Joondalup Health Campus staff raise awareness of blood clots during Venous Thromboembolism Awareness Week

Patient blood management/anti-coagulation nurse consultant Angie Monk and venous thromboembolism survivor Angela Jenkins has spent the week promoting the message on how to prevent blood clots.
Patient blood management/anti-coagulation nurse consultant Angie Monk and venous thromboembolism survivor Angela Jenkins has spent the week promoting the message on how to prevent blood clots.

WHEN Angela Jenkins gave birth to her second child 20 years ago, she had no idea that less than two weeks after going home with her baby she would return to hospital fighting for her life.

The Woodvale resident said she developed a blood clot following her pregnancy in the UK and since then has been on daily blood thinning medication.

“I was taken to my local hospital and after a week, was taken to a major tertiary centre for more advanced treatment,” she said.

“My dad had died the previous year, and my mum, who lived in Perth, came over as surprise for the birth of my baby.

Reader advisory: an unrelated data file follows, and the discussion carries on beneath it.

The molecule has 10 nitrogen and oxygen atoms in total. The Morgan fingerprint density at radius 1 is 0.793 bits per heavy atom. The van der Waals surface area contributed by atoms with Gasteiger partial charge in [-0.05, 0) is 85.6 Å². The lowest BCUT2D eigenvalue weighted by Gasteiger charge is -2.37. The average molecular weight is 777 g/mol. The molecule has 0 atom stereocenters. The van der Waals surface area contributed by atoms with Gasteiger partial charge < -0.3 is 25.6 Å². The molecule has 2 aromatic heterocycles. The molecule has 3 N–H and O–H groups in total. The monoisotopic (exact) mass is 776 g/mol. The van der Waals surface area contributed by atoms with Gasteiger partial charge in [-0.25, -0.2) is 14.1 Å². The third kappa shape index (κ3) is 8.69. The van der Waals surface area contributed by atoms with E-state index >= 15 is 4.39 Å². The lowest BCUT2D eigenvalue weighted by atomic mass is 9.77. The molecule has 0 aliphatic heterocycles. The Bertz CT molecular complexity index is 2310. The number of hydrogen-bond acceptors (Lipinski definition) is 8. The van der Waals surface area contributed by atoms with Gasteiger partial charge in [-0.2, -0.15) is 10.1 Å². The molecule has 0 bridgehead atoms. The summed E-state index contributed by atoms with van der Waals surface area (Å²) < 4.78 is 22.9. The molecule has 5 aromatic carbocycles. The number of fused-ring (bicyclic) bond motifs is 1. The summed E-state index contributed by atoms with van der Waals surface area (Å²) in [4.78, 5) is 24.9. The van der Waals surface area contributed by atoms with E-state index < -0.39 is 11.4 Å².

“She was only due to stay two weeks but ended up staying 11 weeks because I was just so sick.

“My mum and hubby had to look after my three-year-old and my new baby because I was in hospital for five weeks and could only walk using a Zimmer frame.”

After recovering, Mrs Jenkins moved to Perth to be closer to her mum and ended up working at Joondalup Health Campus, where she is a ward clerk.

She recently joined forces with former ‘Nurse of the year’ and patient blood management consultant Angie Monk to promote Venous Thromboembolism (VTE) Awareness Week in October.

Ms Monk said a thrombosis was a blood clot that formed in a person’s artery or veins.

“It is the one disorder that causes the world’s top three cardiovascular killers – heart attack, stroke and VTE, a blood clot that is found mostly in the leg and lungs,” she said.

“VTE is the leading cause of death and disability worldwide.

“More than two thirds of blood clots in the leg result from being in hospital, where people can be immobile for longer than usual.

“The good news is that there is plenty of things we can do to prevent or reduce the risk of VTE.

“My message is simple – if you’re going to the hospital, ask staff what your VTE risk assessment shows.

“Certain factors increase your risk – such as age, cancer, family history or being on the pill or hormone replacement therapy.

“Preventive management may include the use of special hospital stockings, calf or foot devices to enhance blood flow and blood thinning medication.

“The key message for patients is to keep moving and drink plenty of water.”

The consultant toured wards at Joondalup Health Campus with some life-sized ‘blood clots’ during the awareness week from October 13 to 19.